Before his 30th birthday, he was at the helm of RKO studios, responsible for such films as "Little Women," "King Kong," "Of Human Bondage" and "What Price Hollywood." He then moved to MGM where he produced "Dinner At Eight," "Anna Karenina," "David Copperfield," and "A Tale of Two Cities."

However, the desire to be on his own prompted Selznick to form his own company, Selznick International Pictures, taking over the former Thomas Ince Studio in 1935.

Quickly developing a reputation for producing supremely crafted motion pictures, Selznick suffered economically until he was convinced to produce. "Gone With the Wind."

When filming was completed, the producer remarked just before a Hollywood press review: "At noon I think it's divine, at midnight I think it's lousy. Sometimes I think it's the greatest picture ever made. But if it's only a great picture, I'll be satisfied."

"Gone With the Wind" has often been dubbed, "The greatest movie ever made," and ironically, the overwhelming success left Selznick with the reputation as "the man who made 'Gone With the Wind', and later he complained, "don't people realize I made other pictures too?"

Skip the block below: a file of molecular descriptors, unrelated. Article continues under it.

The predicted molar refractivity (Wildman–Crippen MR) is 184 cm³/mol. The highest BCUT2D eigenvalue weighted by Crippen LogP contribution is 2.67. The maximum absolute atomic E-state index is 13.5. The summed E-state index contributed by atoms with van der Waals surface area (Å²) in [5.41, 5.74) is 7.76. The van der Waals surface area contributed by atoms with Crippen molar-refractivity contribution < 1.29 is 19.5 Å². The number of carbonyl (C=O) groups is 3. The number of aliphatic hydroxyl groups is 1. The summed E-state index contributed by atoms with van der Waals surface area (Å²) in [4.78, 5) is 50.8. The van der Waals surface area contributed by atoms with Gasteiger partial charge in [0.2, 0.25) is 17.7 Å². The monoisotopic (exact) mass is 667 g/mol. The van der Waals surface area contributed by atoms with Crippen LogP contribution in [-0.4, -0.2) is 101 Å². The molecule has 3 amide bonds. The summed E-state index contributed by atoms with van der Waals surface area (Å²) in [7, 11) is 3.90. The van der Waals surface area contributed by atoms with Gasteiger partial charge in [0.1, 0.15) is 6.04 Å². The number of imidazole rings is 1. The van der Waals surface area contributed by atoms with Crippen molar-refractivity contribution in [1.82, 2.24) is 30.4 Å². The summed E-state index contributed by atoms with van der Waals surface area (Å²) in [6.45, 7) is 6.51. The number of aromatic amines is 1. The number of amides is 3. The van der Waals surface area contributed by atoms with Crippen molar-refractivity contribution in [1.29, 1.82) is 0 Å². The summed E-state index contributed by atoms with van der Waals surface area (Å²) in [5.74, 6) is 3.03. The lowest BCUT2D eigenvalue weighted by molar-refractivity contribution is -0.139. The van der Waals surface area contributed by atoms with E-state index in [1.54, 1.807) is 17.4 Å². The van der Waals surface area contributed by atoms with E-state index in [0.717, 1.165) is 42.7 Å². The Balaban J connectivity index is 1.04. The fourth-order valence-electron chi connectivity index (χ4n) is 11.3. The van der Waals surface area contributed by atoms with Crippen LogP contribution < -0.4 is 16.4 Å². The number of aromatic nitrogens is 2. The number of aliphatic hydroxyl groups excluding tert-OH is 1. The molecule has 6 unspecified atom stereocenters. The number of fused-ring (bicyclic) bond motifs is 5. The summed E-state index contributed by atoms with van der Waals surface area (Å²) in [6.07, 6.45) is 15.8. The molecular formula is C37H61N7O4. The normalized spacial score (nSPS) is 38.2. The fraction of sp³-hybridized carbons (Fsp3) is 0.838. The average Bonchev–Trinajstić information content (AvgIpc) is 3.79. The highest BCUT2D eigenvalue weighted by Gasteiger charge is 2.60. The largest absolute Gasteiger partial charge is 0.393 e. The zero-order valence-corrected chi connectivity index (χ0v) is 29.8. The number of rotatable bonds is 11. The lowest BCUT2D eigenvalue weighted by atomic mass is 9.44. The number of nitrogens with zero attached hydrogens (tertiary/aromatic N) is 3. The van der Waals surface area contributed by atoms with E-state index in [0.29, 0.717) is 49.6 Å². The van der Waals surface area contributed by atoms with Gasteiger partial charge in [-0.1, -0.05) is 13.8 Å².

When Gable thought about playing "Rhett," he admitted, "I was scared when I discovered that I had been cast by the public. I felt that every reader would have different ideas as to how Rhett should be played on screen, and I didn't see how I could please everybody."

But Gable's dashing image of the adventuresome male had captured the hearts of thousands of readers of the book, and there was near-unanimity among fans that Gable must portray the hero.

Selznick was determined to include as much visual excitement as possible in the drama. It was his decision to burn not only existing sets on the studio backlot, for the Burning of Atlanta sequence in the film, but he insisted on building additional buildings as well to fill the screen with an immense conflagration.

Every available Technicolor camera in Hollywood-seven of them-were utilized to capture this scene simultaneously from all angles.